Gold Rises to $2,055 Following Fed Chair Powell’s Remark to Pause Interest Rate Hikes

As inflation continues soaring at fierce rates, all eyes point toward the Federal Reserve to see what actions will come next. Gold prices fluctuate after every Federal Reserve meeting, particularly when they involve interest rates. With gold prices steadily above the $2,000 level, many anticipated the Federal Reserve’s announcements on May 3.

The meeting concluded with a 25 basis point hike, as expected. Gold prices shot up to $2,030 per ounce immediately following the unanimous decision. May’s interest rate hike now marks the tenth consecutive raise, bringing the range to 5 to 5.25%—the highest level it’s been since early 2007 at the start of the Great Recession.

While the interest rate hike creates ramifications across the economy, it’s the conversation around the event that truly gave rise to gold. Jerome Powell, a Federal Chairman, explained that this hike would mark a “meaningful” change, erasing his prior statement that “some additional policy firming may be appropriate.”

A quarter-point hike is a far more modest approach compared to earlier efforts from the Fed this year. After the collapse of SVB Financial, the Federal Reserve halted the aggressive half-point hikes and started back slowly with the 25-basis-point approach. Previous statements implied that we would continue seeing such efforts throughout the year, though May’s meeting said otherwise.

“The assessment of the extent to which additional policy firming may be appropriate is going to be an ongoing one, meeting by meeting,” Powell explained during the meeting. From here on out, the Federal Reserve plans to pause future hikes and only analyze data and market risks on an incoming basis to prevent overcorrections.

“In light of these uncertain headwinds along with monetary policy restraint we’ve put in place, our future policy actions will depend on how events unfold,” Powell explained.

“We have to balance the risk of not doing enough and not getting inflation under control against the risk of slowing down economic activity too much. And we thought that this rate hike, along with the meaningful change in our policy statement, was the right way to balance that,” Powel continued.

The Fed now plans to analyze small and medium-sized bank actions and credit availability to better understand market conditions.

“We are very focused on, uh, what’s happening with credit availability. Particularly, [we are watching] small and medium-sized banks, who are feeling that they need to tighten credit standards and build liquidity. What’s going to be the macroeconomic effect of that? More broadly, we will continue to very carefully monitor what’s going on in the banking system, and we’ll factor that assessment into our decisions,” Powell explained.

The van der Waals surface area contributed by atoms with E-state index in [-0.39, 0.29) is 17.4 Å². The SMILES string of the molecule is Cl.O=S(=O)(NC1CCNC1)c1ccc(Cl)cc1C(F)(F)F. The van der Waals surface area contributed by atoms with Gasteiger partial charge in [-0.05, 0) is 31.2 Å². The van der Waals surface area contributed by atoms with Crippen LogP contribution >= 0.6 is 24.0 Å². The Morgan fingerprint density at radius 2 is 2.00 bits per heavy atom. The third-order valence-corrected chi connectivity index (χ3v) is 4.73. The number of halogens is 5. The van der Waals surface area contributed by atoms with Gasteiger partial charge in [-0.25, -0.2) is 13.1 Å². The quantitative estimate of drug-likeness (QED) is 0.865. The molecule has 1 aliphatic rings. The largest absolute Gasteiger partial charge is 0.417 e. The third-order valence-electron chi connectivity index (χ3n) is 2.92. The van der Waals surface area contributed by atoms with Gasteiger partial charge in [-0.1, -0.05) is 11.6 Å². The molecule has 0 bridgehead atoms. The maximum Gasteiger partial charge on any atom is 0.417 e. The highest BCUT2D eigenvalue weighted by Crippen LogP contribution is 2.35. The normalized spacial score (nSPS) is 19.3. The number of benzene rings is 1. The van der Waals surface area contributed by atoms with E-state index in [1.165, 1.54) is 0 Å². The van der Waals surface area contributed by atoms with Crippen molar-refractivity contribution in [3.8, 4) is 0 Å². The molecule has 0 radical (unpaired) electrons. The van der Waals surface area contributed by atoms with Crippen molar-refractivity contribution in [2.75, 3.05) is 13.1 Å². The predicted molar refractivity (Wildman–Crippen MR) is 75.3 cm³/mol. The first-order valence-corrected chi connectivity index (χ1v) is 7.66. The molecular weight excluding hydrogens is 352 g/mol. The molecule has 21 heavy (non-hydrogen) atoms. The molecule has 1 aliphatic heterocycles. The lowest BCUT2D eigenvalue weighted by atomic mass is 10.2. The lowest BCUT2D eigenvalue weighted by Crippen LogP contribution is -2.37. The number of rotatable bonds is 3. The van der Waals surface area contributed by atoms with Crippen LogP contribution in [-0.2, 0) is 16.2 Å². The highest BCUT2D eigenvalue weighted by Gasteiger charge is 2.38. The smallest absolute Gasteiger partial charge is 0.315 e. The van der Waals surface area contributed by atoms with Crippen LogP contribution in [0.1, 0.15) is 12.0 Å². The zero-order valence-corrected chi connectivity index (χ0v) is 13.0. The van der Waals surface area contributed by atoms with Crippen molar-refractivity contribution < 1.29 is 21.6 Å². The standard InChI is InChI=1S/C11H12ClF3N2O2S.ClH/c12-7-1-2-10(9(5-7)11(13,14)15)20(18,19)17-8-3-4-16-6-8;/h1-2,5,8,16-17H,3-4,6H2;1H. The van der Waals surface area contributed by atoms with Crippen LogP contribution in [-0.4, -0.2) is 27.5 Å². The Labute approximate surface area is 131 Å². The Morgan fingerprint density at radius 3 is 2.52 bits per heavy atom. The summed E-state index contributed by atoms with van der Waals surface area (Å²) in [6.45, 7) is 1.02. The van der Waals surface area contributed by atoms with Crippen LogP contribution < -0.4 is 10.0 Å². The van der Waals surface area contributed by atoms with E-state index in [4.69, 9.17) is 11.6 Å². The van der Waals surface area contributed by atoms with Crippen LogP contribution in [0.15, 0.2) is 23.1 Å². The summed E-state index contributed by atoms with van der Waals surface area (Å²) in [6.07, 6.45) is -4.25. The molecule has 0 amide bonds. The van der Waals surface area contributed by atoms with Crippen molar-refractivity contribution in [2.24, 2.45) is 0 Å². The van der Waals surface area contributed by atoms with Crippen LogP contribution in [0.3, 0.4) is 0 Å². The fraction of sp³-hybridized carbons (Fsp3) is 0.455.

Understanding how credit tightening responds to rate hikes is often “complicated and adds further uncertainty,” according to Powell. With this uncertainty comes unforeseen effects. Inflation isn’t responding to past rate hikes, though reversing those actions won’t do any good, according to the Federal Reserve.

Powell still believes that the banking system is “sound and resilient,” with numerous banks now “attending to liquidity issues and taking opportunities to build liquidity” following the resolution of First Republic’s collapse.

“There were three large banks from the very beginning that were at the heart of the stress. Those have been resolved,” Powell explained. “We are very focused on what’s happening with credit availability.”

While all committee members supported this month’s rate hike, they also agreed on the potential pause. “If you add up all the tightening that’s going on through various channels, we feel like we are getting closer, or maybe even there,” Powell explained. “We’ve moved a long way fairly quickly. And we can afford to look at the data and make a careful assessment.”

Another important topic discussed during the meeting was the debt ceiling. Powell stated that the Federal Reserve would not protect the U.S. economy in a default scenario.

“No one should assume that the Fed can really protect the economy and the financial system and our reputation globally from the damage that such an event might inflict,” he explained.

In response to all of the comments revealed during the meeting, gold shot up to its record-high price for the year of $2,055 per ounce on May 4. Gold typically dips with aggressive interest rate hikes, so the mention of a pause gave rise to the shiny precious metal.

Moving forward, analysts and investors can continue monitoring financial events that may impact Federal Reserve actions. Any additional Fed strategies will likely cause gold price fluctuations.

As always, investors should consult their financial advisors before making any portfolio decisions.

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